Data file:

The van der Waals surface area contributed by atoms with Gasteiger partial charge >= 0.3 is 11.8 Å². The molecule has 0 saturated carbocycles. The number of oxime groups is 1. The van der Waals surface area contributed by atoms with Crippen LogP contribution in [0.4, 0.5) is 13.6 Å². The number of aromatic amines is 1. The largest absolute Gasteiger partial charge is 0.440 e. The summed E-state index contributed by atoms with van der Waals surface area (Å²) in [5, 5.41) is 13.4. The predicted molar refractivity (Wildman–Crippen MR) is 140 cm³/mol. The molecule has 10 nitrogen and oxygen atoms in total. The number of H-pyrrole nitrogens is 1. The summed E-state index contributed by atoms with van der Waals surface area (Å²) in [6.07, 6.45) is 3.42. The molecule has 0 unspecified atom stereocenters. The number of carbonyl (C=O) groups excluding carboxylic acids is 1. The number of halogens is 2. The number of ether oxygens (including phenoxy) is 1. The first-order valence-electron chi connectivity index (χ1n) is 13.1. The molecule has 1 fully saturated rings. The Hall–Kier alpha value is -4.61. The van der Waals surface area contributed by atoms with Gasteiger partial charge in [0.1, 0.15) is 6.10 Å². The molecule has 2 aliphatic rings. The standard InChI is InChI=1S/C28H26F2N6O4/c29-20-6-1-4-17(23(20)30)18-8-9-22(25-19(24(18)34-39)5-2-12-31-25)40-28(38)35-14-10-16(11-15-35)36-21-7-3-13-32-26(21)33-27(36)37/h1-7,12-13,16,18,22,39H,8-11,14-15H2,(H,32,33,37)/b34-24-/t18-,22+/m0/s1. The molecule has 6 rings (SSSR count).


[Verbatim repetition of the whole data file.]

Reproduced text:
The van der Waals surface area contributed by atoms with Gasteiger partial charge >= 0.3 is 11.8 Å². The molecule has 0 saturated carbocycles. The number of oxime groups is 1. The van der Waals surface area contributed by atoms with Crippen LogP contribution in [0.4, 0.5) is 13.6 Å². The number of aromatic amines is 1. The largest absolute Gasteiger partial charge is 0.440 e. The summed E-state index contributed by atoms with van der Waals surface area (Å²) in [5, 5.41) is 13.4. The predicted molar refractivity (Wildman–Crippen MR) is 140 cm³/mol. The molecule has 10 nitrogen and oxygen atoms in total. The number of H-pyrrole nitrogens is 1. The summed E-state index contributed by atoms with van der Waals surface area (Å²) in [6.07, 6.45) is 3.42. The molecule has 0 unspecified atom stereocenters. The number of carbonyl (C=O) groups excluding carboxylic acids is 1. The number of halogens is 2. The number of ether oxygens (including phenoxy) is 1. The first-order valence-electron chi connectivity index (χ1n) is 13.1. The molecule has 1 fully saturated rings. The Hall–Kier alpha value is -4.61. The van der Waals surface area contributed by atoms with Gasteiger partial charge in [0.1, 0.15) is 6.10 Å². The molecule has 2 aliphatic rings. The standard InChI is InChI=1S/C28H26F2N6O4/c29-20-6-1-4-17(23(20)30)18-8-9-22(25-19(24(18)34-39)5-2-12-31-25)40-28(38)35-14-10-16(11-15-35)36-21-7-3-13-32-26(21)33-27(36)37/h1-7,12-13,16,18,22,39H,8-11,14-15H2,(H,32,33,37)/b34-24-/t18-,22+/m0/s1. The molecule has 6 rings (SSSR count).